clock menu more-arrow no yes

Filed under:

Rutgers Basketball: Six and Oh! A Good and Bad Thing.

New, 50 comments

The record is gaudy, but is it real?

NCAA Basketball: Rutgers at DePaul Mike DiNovo-USA TODAY Sports

Rutgers is six and oh.

Read that again. Six wins and zero, zippo, zilch in the loss column. The last time that happened was in 1975-76, the year—led, ironically, by Eddie Jordan—Rutgers went to the Final Four. The undefeated season.

That’s pretty remarkable.

And recently, in the comments here, on Twitter and on message boards, I’ve started to see some expectations rise to crazy levels. Part of that is on the whole, Rutgers runs good stuff on the court. But maybe the fact that football had an awful season and women’s hoops hasn’t found a win yet is playing in here too. Rutgers fans are starved for a winner, and men’s hoops is out to a very hot start—one some didn’t expect. It’s put the spotlight on men’s basketball sooner than expected. I mean the Star Ledger ran a slideshow entitled “Who Are These Guys”—so they’re clearly not pandering to someone like me. They’re playing to the people who haven’t checked out the squeaky shoes in ten years.

Rutgers is six and oh, and some fans are expected 20 wins. That’s amazing.

It’s also not what’s going to happen here. Looking at Rutgers schedule, they’ve played only one team ranked in the top 200 and one of the teams they’ve beaten isn’t even a Division One school. Rutgers struggled mightily with Hartford—ranked 331 (out of 351) in KenPom—before pulling off a heart stopping win. Putting it nicely, the schedule has been kind to Rutgers.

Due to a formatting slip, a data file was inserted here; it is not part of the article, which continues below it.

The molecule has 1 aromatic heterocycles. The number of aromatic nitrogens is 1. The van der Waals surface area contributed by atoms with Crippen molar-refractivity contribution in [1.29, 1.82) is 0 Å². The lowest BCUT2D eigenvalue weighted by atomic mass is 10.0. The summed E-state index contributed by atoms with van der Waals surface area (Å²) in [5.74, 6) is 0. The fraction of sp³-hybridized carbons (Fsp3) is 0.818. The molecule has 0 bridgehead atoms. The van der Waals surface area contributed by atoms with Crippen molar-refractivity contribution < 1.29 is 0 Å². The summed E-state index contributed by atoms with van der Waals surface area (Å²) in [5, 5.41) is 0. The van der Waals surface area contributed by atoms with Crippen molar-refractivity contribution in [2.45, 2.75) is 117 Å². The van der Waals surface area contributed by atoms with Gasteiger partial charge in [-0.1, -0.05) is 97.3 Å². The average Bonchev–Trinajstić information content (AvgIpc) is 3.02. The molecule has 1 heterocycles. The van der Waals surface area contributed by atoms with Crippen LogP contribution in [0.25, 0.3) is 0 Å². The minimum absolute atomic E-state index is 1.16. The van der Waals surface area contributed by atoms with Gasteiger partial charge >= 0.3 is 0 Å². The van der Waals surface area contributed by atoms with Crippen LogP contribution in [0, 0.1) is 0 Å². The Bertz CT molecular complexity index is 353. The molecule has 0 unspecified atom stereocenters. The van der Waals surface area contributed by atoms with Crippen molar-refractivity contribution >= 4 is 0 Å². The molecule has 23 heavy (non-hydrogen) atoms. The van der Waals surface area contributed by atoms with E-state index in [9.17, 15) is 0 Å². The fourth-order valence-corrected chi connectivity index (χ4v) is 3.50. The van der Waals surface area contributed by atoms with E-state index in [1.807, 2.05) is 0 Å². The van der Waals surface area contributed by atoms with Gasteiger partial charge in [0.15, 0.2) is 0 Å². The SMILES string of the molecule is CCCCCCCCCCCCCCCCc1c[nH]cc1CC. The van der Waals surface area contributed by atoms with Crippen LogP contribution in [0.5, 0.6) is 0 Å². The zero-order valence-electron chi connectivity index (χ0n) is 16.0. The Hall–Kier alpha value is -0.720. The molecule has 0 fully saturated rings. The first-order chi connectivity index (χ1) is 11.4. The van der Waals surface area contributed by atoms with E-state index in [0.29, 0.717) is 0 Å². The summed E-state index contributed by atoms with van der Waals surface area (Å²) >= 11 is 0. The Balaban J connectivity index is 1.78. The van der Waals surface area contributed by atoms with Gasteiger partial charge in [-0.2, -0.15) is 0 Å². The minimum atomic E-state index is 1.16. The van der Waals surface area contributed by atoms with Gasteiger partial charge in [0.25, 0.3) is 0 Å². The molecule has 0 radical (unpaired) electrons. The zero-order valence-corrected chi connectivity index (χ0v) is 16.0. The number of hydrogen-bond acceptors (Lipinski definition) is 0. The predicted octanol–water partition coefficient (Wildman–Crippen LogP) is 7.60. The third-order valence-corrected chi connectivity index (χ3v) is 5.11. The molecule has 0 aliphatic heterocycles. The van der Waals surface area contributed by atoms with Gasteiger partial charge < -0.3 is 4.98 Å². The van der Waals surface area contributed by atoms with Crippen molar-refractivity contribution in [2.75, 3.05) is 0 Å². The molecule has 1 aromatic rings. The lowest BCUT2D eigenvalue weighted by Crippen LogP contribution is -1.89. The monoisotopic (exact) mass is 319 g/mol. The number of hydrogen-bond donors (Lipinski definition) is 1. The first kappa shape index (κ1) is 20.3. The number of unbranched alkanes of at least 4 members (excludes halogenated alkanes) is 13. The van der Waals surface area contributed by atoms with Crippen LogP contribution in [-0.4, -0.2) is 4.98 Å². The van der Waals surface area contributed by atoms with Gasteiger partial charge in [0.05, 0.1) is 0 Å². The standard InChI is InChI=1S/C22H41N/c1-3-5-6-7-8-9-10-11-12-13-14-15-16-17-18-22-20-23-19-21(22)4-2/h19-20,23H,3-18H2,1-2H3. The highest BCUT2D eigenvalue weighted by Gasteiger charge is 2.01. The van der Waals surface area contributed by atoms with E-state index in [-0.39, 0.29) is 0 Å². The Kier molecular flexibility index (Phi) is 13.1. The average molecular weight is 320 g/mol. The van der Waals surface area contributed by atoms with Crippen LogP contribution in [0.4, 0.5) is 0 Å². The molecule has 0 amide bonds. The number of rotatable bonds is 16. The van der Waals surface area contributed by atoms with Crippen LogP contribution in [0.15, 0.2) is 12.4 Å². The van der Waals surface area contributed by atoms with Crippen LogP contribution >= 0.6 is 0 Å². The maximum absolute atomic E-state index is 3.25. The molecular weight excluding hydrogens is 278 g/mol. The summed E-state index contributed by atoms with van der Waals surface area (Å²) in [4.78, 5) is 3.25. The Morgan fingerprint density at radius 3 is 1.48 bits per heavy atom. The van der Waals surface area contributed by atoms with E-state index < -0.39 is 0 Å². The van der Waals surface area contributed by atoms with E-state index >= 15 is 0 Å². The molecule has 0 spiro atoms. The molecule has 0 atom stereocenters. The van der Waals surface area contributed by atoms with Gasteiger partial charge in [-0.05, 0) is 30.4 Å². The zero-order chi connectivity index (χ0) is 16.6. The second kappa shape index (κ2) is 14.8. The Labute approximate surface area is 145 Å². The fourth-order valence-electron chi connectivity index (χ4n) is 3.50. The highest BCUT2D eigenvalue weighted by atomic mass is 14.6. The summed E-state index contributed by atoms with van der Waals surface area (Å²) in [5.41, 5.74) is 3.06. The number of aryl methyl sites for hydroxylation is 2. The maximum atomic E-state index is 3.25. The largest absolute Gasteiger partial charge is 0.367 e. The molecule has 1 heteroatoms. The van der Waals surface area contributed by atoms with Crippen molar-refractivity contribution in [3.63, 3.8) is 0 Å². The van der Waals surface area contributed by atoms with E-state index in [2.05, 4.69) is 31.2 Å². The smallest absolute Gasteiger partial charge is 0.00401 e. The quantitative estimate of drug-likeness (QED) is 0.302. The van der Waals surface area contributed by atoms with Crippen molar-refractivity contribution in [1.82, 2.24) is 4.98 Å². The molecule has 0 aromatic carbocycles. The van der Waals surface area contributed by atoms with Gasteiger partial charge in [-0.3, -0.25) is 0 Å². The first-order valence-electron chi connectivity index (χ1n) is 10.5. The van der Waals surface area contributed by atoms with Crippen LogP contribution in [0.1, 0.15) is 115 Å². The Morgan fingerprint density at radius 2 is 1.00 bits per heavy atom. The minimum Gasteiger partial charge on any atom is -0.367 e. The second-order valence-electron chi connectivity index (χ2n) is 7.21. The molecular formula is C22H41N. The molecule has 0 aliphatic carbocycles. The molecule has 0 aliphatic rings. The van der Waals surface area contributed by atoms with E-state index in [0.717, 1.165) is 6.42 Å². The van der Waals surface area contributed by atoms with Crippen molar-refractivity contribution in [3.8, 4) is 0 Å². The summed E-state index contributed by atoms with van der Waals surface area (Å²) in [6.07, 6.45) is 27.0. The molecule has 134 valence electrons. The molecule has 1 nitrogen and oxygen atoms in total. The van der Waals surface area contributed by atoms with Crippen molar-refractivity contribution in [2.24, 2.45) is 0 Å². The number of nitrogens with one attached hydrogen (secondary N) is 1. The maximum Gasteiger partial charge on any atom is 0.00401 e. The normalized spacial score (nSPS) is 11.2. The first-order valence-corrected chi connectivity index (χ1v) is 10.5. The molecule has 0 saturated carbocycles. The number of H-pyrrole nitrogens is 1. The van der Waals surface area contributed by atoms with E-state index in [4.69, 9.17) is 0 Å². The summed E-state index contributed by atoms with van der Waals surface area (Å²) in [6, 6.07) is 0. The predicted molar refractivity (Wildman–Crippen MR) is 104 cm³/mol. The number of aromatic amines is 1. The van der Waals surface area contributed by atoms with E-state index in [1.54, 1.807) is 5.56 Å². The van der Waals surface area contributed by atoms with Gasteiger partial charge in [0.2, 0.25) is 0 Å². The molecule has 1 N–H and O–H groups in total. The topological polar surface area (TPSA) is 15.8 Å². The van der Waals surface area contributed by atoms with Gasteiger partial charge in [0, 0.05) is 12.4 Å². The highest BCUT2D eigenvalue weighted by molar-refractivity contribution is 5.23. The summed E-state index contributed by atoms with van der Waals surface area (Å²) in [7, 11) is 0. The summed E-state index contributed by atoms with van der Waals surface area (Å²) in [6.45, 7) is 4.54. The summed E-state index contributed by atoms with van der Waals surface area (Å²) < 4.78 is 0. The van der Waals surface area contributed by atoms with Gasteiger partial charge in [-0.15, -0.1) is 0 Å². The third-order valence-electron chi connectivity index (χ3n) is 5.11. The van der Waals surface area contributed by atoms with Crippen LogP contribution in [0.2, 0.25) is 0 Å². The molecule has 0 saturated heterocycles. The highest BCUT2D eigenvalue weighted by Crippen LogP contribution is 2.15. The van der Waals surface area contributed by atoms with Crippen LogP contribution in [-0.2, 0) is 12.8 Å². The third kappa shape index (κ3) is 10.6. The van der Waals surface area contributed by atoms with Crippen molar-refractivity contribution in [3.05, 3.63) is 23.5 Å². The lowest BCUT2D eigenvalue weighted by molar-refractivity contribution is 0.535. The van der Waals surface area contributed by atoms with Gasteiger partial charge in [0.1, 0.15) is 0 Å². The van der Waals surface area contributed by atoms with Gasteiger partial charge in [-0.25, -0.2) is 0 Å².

So, when you start planning ahead for the Scarlet Knights, the schedule starts to get real on Wednesday when they travel to Miami (#25 in KenPom). Remember, Rutgers only won 7 games last year. Most of those losses were in very ugly fashion. This team still struggles shooting the ball and turns it over a lot. They’re still learning.

Don’t expect this team to go the NCAAs or even the NIT. There are going to be some bad losses coming soon, it’s the way the ball bounces. Steve Pikiell appears to know how to coach, and he will have this team competitive, but they’re not there yet. Even Pikiell himself said the team is only about 55% of where he wants to be defensively.

What I mean is this: don’t raise your expectations too high.

That said, Rutgers only won 7 total games last year. That was rough. There were a lot of games where fans (including me) left the RAC with 16 minutes left in the game.

And now... Rutgers is six and oh.

It’s okay to be happy about that. Fans should be excited. They should celebrate this. One of the toughest lines to walk as a fan is to be both reasonable and happy. There are statistics that back up the fact that this team is better.

Rutgers gets after it on the boards. Deshawn Freeman is averaging nearly a double-double. The team hustles and dives on the ground for the ball. They look—forgive the expressions—night and day differently from how they looked last season. Jerry Carino looked at the numbers and saw some good things.

Rutgers is six and oh, and that is cause for celebration. It’s a reason to be happy.

But it’s also not a reason to get over-excited or raise your expectations.

In a way, Rutgers basketball right now is kind of like a life philosophy: You be happy about the good when it comes. But there’s a good chance this feeling is temporary. But guess what? The bad is temporary too. Rutgers basketball will likely be up and down this season. With more downs that ups.

But that’s okay. Right now things are way, way up. Past where I expected to be. Celebrate that and enjoy it.

But then:

Let’s watch Rutgers travel to south Florida and give Miami a battle. And then take it from here. If you’re just checking for the first time in ten years: welcome. I think it’s going to be fun, but it’s probably not going to be easy. This team is going to hit some bumps in the road. Maybe lots of them.

But now they’re 6-0: It’s okay to be happy.

Jackson Donne is back in February. You can pre-order the next novel Blind to Sin, written by Dave White, here.